With YKA MHM Fellow Vineet, Sabna launched Menstratalk, a campaign that aims to put an end to period poverty and smash menstrual taboos in society. As a start, the campaign aims to begin conversations on menstrual health with five hundred adolescents and youth in Delhi through offline platforms, and through this community mobilise support to create Period Friendly Institutions out of educational institutes in the city.

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A student from Delhi School of Social work, Vineet is a part of Project Sakhi Saheli, an initiative by the students of Delhi school of Social Work to create awareness on Menstrual Health and combat Period Poverty. Along with MHM Action Fellow Sabna, Vineet launched Menstratalk, a campaign that aims to put an end to period poverty and smash menstrual taboos in society.

As a start, the campaign aims to begin conversations on menstrual health with five hundred adolescents and youth in Delhi through offline platforms, and through this community mobilise support to create Period Friendly Institutions out of educational institutes in the city.

Find out more about the campaign here.

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A psychologist and co-founder of a mental health NGO called Customize Cognition, Ritika forayed into the space of menstrual health and hygiene, sexual and reproductive healthcare and rights and gender equality as an MHM Fellow with YKA. She says, “The experience of working on MHM/SRHR and gender equality has been an enriching and eye-opening experience. I have learned what’s beneath the surface of the issue, be it awareness, lack of resources or disregard for trans men, who also menstruate.”

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A Computer Science engineer by education, Nitisha started her career in the corporate sector, before realising she wanted to work in the development and social justice space. Since then, she has worked with Teach For India and Care India and is from the founding batch of Indian School of Development Management (ISDM), a one of its kind organisation creating leaders for the development sector through its experiential learning post graduate program.

As a Youth Ki Awaaz Menstrual Health Fellow, Nitisha has started Let’s Talk Period, a campaign to mobilise young people to switch to sustainable period products. She says, “80 lakh women in Delhi use non-biodegradable sanitary products, generate 3000 tonnes of menstrual waste, that takes 500-800 years to decompose; which in turn contributes to the health issues of all menstruators, increased burden of waste management on the city and harmful living environment for all citizens.

Let’s Talk Period aims to change this by

Find out more about her campaign here.

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A former Assistant Secretary with the Ministry of Women and Child Development in West Bengal for three months, Lakshmi Bhavya has been championing the cause of menstrual hygiene in her district. By associating herself with the Lalana Campaign, a holistic menstrual hygiene awareness campaign which is conducted by the Anahat NGO, Lakshmi has been slowly breaking taboos when it comes to periods and menstrual hygiene.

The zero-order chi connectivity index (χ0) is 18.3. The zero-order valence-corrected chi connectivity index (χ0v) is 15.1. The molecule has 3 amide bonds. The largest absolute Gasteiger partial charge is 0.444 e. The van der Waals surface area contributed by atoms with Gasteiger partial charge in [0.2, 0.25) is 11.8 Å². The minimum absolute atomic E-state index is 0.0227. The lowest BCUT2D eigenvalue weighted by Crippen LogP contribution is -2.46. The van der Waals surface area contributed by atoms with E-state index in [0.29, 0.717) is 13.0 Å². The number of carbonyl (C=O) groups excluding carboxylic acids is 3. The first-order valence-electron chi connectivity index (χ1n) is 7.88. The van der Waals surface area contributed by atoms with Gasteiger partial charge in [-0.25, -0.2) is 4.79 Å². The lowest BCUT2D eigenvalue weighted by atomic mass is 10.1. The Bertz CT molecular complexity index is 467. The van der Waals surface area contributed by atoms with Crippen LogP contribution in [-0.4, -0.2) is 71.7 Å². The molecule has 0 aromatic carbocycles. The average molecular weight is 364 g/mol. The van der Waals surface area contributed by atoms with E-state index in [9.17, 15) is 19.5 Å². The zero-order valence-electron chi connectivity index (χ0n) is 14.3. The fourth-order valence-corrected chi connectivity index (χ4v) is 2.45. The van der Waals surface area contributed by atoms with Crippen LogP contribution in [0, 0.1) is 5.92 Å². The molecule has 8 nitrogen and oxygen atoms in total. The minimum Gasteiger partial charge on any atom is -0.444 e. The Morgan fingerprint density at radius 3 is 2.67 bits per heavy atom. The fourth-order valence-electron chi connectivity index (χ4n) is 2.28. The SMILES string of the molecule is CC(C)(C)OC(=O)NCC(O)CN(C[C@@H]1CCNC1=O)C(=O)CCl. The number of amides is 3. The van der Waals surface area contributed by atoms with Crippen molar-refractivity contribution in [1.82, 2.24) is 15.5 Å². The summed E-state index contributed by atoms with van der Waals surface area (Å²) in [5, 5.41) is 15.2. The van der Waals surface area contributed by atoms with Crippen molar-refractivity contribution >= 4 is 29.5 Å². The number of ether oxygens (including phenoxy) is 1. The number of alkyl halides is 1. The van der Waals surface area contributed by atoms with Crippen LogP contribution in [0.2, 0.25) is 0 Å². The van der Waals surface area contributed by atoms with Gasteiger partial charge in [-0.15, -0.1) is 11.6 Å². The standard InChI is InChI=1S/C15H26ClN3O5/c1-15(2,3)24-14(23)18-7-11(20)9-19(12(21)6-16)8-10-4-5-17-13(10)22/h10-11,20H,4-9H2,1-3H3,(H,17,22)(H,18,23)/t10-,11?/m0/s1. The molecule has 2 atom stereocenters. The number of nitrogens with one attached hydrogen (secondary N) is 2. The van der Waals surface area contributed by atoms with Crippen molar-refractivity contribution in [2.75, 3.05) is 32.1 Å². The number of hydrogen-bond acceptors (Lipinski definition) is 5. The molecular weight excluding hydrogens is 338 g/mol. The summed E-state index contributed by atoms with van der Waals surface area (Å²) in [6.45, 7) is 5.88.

A Gender Rights Activist working with the tribal and marginalized communities in india, Srilekha is a PhD scholar working on understanding body and sexuality among tribal girls, to fill the gaps in research around indigenous women and their stories. Srilekha has worked extensively at the grassroots level with community based organisations, through several advocacy initiatives around Gender, Mental Health, Menstrual Hygiene and Sexual and Reproductive Health Rights (SRHR) for the indigenous in Jharkhand, over the last 6 years.

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A Guwahati-based college student pursuing her Masters in Tata Institute of Social Sciences, Bidisha started the #BleedwithDignity campaign on the technology platform, demanding that the Government of Assam install
biodegradable sanitary pad vending machines in all government schools across the state. Her petition on has already gathered support from over 90000 people and continues to grow.

Bidisha was selected in’s flagship program ‘She Creates Change’ having run successful online advocacy
campaigns, which were widely recognised. Through the #BleedwithDignity campaign; she organised and celebrated World Menstrual Hygiene Day, 2019 in Guwahati, Assam by hosting a wall mural by collaborating with local organisations. The initiative was widely covered by national and local media, and the mural was later inaugurated by the event’s chief guest Commissioner of Guwahati Municipal Corporation (GMC) Debeswar Malakar, IAS.